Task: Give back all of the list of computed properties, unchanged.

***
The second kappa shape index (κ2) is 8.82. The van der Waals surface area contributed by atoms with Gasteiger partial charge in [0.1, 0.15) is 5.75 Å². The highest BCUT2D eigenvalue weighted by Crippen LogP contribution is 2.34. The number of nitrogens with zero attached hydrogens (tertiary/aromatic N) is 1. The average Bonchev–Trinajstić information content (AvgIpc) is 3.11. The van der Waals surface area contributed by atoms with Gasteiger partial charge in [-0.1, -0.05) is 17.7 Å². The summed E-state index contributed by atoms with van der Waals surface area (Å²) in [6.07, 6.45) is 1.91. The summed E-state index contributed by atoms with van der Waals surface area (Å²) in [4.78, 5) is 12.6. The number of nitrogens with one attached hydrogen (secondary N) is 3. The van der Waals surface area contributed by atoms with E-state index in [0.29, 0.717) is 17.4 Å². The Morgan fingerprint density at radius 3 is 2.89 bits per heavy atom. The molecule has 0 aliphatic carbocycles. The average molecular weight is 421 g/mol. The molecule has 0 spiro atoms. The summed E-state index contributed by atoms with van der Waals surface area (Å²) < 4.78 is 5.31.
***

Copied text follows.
The second kappa shape index (κ2) is 8.82. The van der Waals surface area contributed by atoms with Gasteiger partial charge in [0.1, 0.15) is 5.75 Å². The highest BCUT2D eigenvalue weighted by Crippen LogP contribution is 2.34. The number of nitrogens with zero attached hydrogens (tertiary/aromatic N) is 1. The average Bonchev–Trinajstić information content (AvgIpc) is 3.11. The van der Waals surface area contributed by atoms with Gasteiger partial charge in [-0.1, -0.05) is 17.7 Å². The summed E-state index contributed by atoms with van der Waals surface area (Å²) in [6.07, 6.45) is 1.91. The summed E-state index contributed by atoms with van der Waals surface area (Å²) in [4.78, 5) is 12.6. The number of nitrogens with one attached hydrogen (secondary N) is 3. The van der Waals surface area contributed by atoms with E-state index in [0.29, 0.717) is 17.4 Å². The Morgan fingerprint density at radius 3 is 2.89 bits per heavy atom. The molecule has 0 aliphatic carbocycles. The average molecular weight is 421 g/mol. The molecule has 0 spiro atoms. The summed E-state index contributed by atoms with van der Waals surface area (Å²) < 4.78 is 5.31.